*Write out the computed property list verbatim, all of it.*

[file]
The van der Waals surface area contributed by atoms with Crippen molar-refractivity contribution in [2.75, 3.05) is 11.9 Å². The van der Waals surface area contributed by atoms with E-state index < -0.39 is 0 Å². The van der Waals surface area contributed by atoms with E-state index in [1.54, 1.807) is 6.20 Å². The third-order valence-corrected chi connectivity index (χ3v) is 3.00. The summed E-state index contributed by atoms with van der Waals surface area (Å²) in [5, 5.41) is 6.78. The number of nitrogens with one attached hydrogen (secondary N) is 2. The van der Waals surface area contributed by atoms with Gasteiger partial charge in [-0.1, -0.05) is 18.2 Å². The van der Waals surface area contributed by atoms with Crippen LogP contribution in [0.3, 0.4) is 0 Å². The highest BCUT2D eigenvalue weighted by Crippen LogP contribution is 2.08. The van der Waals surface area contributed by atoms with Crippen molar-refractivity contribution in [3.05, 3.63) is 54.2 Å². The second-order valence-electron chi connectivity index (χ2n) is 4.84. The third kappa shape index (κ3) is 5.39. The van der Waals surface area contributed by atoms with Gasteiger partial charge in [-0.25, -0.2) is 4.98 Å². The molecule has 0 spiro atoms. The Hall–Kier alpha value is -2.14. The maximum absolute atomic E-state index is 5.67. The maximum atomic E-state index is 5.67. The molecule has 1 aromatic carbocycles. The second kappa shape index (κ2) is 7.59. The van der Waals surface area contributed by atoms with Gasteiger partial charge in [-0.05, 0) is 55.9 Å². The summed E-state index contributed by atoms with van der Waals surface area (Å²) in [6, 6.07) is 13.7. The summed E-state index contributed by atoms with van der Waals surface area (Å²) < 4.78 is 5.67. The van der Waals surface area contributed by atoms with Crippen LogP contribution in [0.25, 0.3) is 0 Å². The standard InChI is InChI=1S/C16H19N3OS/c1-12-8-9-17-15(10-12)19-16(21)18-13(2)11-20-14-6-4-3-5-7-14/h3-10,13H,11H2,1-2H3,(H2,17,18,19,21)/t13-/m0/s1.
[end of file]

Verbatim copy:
The van der Waals surface area contributed by atoms with Crippen molar-refractivity contribution in [2.75, 3.05) is 11.9 Å². The van der Waals surface area contributed by atoms with E-state index < -0.39 is 0 Å². The van der Waals surface area contributed by atoms with E-state index in [1.54, 1.807) is 6.20 Å². The third-order valence-corrected chi connectivity index (χ3v) is 3.00. The summed E-state index contributed by atoms with van der Waals surface area (Å²) in [5, 5.41) is 6.78. The number of nitrogens with one attached hydrogen (secondary N) is 2. The van der Waals surface area contributed by atoms with Gasteiger partial charge in [-0.1, -0.05) is 18.2 Å². The van der Waals surface area contributed by atoms with Crippen LogP contribution in [0.3, 0.4) is 0 Å². The highest BCUT2D eigenvalue weighted by Crippen LogP contribution is 2.08. The van der Waals surface area contributed by atoms with Crippen molar-refractivity contribution in [3.05, 3.63) is 54.2 Å². The second-order valence-electron chi connectivity index (χ2n) is 4.84. The third kappa shape index (κ3) is 5.39. The van der Waals surface area contributed by atoms with Gasteiger partial charge in [-0.25, -0.2) is 4.98 Å². The molecule has 0 spiro atoms. The Hall–Kier alpha value is -2.14. The maximum absolute atomic E-state index is 5.67. The maximum atomic E-state index is 5.67. The molecule has 1 aromatic carbocycles. The second kappa shape index (κ2) is 7.59. The van der Waals surface area contributed by atoms with Gasteiger partial charge in [-0.05, 0) is 55.9 Å². The summed E-state index contributed by atoms with van der Waals surface area (Å²) in [6, 6.07) is 13.7. The summed E-state index contributed by atoms with van der Waals surface area (Å²) < 4.78 is 5.67. The van der Waals surface area contributed by atoms with Crippen LogP contribution in [0.25, 0.3) is 0 Å². The standard InChI is InChI=1S/C16H19N3OS/c1-12-8-9-17-15(10-12)19-16(21)18-13(2)11-20-14-6-4-3-5-7-14/h3-10,13H,11H2,1-2H3,(H2,17,18,19,21)/t13-/m0/s1.